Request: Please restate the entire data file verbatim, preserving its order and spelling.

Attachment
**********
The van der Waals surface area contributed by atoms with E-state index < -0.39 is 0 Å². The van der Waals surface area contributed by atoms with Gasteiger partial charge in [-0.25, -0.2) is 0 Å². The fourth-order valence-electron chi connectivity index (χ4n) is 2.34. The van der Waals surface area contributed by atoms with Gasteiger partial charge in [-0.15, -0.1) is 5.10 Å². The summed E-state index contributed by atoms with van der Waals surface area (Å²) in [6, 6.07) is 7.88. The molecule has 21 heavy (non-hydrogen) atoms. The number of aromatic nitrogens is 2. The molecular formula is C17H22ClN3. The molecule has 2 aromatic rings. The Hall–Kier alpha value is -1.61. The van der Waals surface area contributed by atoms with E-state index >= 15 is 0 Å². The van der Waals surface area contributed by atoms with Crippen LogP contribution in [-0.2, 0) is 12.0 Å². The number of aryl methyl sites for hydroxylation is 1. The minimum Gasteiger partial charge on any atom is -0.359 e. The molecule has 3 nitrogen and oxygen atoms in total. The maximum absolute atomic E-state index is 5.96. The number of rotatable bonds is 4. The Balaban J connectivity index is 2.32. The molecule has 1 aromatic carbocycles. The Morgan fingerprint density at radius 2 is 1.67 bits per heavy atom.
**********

The van der Waals surface area contributed by atoms with E-state index < -0.39 is 0 Å². The van der Waals surface area contributed by atoms with Gasteiger partial charge in [-0.25, -0.2) is 0 Å². The fourth-order valence-electron chi connectivity index (χ4n) is 2.34. The van der Waals surface area contributed by atoms with Gasteiger partial charge in [-0.15, -0.1) is 5.10 Å². The summed E-state index contributed by atoms with van der Waals surface area (Å²) in [6, 6.07) is 7.88. The molecule has 21 heavy (non-hydrogen) atoms. The number of aromatic nitrogens is 2. The molecular formula is C17H22ClN3. The molecule has 2 aromatic rings. The Hall–Kier alpha value is -1.61. The van der Waals surface area contributed by atoms with E-state index >= 15 is 0 Å². The van der Waals surface area contributed by atoms with Crippen LogP contribution in [-0.2, 0) is 12.0 Å². The number of aryl methyl sites for hydroxylation is 1. The minimum Gasteiger partial charge on any atom is -0.359 e. The molecule has 3 nitrogen and oxygen atoms in total. The maximum absolute atomic E-state index is 5.96. The number of rotatable bonds is 4. The Balaban J connectivity index is 2.32. The molecule has 1 aromatic carbocycles. The Morgan fingerprint density at radius 2 is 1.67 bits per heavy atom.